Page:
Workplace Productivity During COVID-19: What to Expect
By Jeff Revoy
Chief Operations Officer
Businesses that remain open during the coronavirus pandemic face unique challenges. Despite continuing to operate, the situation is far from “business as usual.” They face major workforce disruptions in the form of beleaguered employees, newly transitioned remote workers, and non-traditional work schedules. The volume of work coming through the door might be the same, but workplace productivity during COVID-19 is likely to be down.
This isn’t the time for employers to crack the whip. Likely, the opposite. Employees need support during this challenging time. Employers need to prepare for lagged productivity and take a compassionate stance by delivering aid to frazzled workers.
Dips in productivity will happen. It might be in the amount of work an employee can handle or their turnaround time on tasks and projects. It could show up in the caliber of their work. You might even find employees working fewer hours, exhausted by stressors like media overstimulation or a hectic home life. It doesn’t matter how productivity issues show up; what matters is accounting for them.
Coronavirus affects every person differently—directly or indirectly. While work is a top priority for most people, they’re also afraid for their health, economic stability, and community. They can’t escape with friends or go out to blow off steam, and they’re likely suffering under some level of stress about some or all of these things. Your employees are only human, and it’s human to face worry and distraction amidst a global pandemic.
Here’s how to compassionately recognize productivity setbacks and support your workforce as coronavirus uncertainties linger.
Transition to remote work
If you have the capacity to offer remote work arrangements, do it. Don’t just hand out laptops and expect employees to keep up with their usual job duties. The transition to remote work needs finesse—especially for those doing it for the first time. Here are a few ways to ease the transition:
- Ensure remote user access to all relevant aspects of the business’ cloud
- Provide access to apps and software that enable seamless off-site work
- Set expectations with clear guidelines on working hours and etiquette
- Keep IT resources on-hand to quickly troubleshoot user and network issues
- Phase in remote work to avoid confusion and disruptions
Employees may not feel confident maintaining productivity levels in the middle of a transition to remote work. Let them know it’s okay and provide them with assurance and resources to build their confidence in their new work situation.
Provide helpful tools and resources
If you haven’t already, adopt cloud technologies that enable seamless remote work. Many enterprise software platforms offer cloud options—Microsoft and Adobe product suites, project management tools, messenger applications, and task management apps. Adopt cloud solutions before you transition remote workers. It’s easier to troubleshoot in-house than it is with distributed teams.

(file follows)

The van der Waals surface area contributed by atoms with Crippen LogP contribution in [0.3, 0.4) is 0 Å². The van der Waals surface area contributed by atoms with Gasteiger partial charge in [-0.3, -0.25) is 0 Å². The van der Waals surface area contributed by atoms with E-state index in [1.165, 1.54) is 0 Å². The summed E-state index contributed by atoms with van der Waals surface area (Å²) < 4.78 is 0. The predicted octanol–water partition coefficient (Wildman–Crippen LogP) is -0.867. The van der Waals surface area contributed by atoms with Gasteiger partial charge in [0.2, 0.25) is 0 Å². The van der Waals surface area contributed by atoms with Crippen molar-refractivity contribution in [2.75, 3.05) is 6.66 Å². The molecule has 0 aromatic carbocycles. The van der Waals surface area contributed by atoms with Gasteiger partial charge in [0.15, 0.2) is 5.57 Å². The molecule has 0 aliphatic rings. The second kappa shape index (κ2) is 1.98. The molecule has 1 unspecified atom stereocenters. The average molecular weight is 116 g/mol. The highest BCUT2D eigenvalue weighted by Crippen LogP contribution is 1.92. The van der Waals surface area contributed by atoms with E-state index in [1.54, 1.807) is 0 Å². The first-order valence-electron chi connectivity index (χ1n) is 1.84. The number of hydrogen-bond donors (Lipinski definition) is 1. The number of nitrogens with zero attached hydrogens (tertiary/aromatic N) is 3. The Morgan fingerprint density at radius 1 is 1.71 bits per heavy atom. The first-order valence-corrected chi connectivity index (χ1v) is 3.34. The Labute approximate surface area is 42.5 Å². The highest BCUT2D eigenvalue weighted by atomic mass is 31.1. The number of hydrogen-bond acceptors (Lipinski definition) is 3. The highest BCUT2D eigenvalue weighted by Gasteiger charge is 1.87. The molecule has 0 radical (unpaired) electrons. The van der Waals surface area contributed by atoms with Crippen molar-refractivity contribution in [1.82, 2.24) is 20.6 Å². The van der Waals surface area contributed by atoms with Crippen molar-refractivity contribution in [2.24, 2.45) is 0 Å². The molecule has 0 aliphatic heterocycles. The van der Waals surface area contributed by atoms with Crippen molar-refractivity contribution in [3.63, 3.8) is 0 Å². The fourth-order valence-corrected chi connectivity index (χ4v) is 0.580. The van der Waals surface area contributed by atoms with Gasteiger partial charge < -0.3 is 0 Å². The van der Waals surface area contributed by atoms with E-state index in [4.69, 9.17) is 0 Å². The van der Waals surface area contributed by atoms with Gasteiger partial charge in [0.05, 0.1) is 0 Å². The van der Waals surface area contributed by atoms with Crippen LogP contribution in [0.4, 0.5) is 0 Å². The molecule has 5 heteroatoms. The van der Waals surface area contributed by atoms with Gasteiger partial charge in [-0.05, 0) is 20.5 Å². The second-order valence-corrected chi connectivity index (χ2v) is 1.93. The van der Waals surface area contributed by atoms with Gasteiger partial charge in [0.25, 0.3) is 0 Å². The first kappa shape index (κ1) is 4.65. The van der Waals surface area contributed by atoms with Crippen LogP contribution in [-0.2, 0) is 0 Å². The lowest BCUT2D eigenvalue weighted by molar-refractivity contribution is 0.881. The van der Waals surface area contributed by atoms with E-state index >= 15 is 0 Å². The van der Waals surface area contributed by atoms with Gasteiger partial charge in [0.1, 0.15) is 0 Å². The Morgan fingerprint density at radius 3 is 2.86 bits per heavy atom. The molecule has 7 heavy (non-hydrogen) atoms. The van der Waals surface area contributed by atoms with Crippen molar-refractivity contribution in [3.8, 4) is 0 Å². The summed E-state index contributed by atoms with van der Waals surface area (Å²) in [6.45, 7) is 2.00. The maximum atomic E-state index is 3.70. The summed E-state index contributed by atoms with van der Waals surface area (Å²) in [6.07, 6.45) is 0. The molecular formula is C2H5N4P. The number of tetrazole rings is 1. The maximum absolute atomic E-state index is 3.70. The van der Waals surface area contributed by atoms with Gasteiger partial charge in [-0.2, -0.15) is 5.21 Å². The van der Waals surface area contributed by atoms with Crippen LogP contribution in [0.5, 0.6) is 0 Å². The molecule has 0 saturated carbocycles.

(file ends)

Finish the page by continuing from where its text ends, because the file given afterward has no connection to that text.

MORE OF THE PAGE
It’s not enough to provide these apps and platforms. You also need to offer guidance on how employees can use them. Offer tips and insights, and encourage employees to share what works for them. As remote workers get more comfortable with different software, they’ll find their own strategies and slowly regain their productivity.
Manage employee workload
One of the simplest ways to proactively recognize a lapse in productivity is to moderate employee workloads. Scale back and distribute work differently as people ease into remote work for the first time or in a new capacity. You might reallocate work to team members with less on their plate, or even bring on contract employees for a short period of time to ease the transition.
Be upfront about managed workloads. Employees shouldn’t feel like they’re in danger of losing their jobs or be insecure about the company’s stability. Frame it as a courtesy and be upfront about it. “We’re scaling back your workload temporarily so you can get adjusted to working from home.” Simply said and effective.
On the flip side, be cognizant about how you ramp things back up and monitor any productivity issues that linger. Offer help to employees who need it and listen to their concerns.
Account for gaps in productivity, without penalizing it
For some employers, productivity issues may never arise. Your employees may already be proficient in remote work or productive as part of a decentralized team. Regardless, it’s better to forecast gaps in productivity before they become a problem. Have a plan to tackle them, such as re-shuffling staff, work with temporary contractors, or moderate individual employee workloads.
The goal is to maintain business output without overexerting employees. Mounting pressure to keep up with regular productivity levels will only stress them more, and can lead to more problems like burnout or poor-quality work. Be compassionate and adopt creative solutions to give your employees a little reprieve in the middle of the COVID-19 pandemic.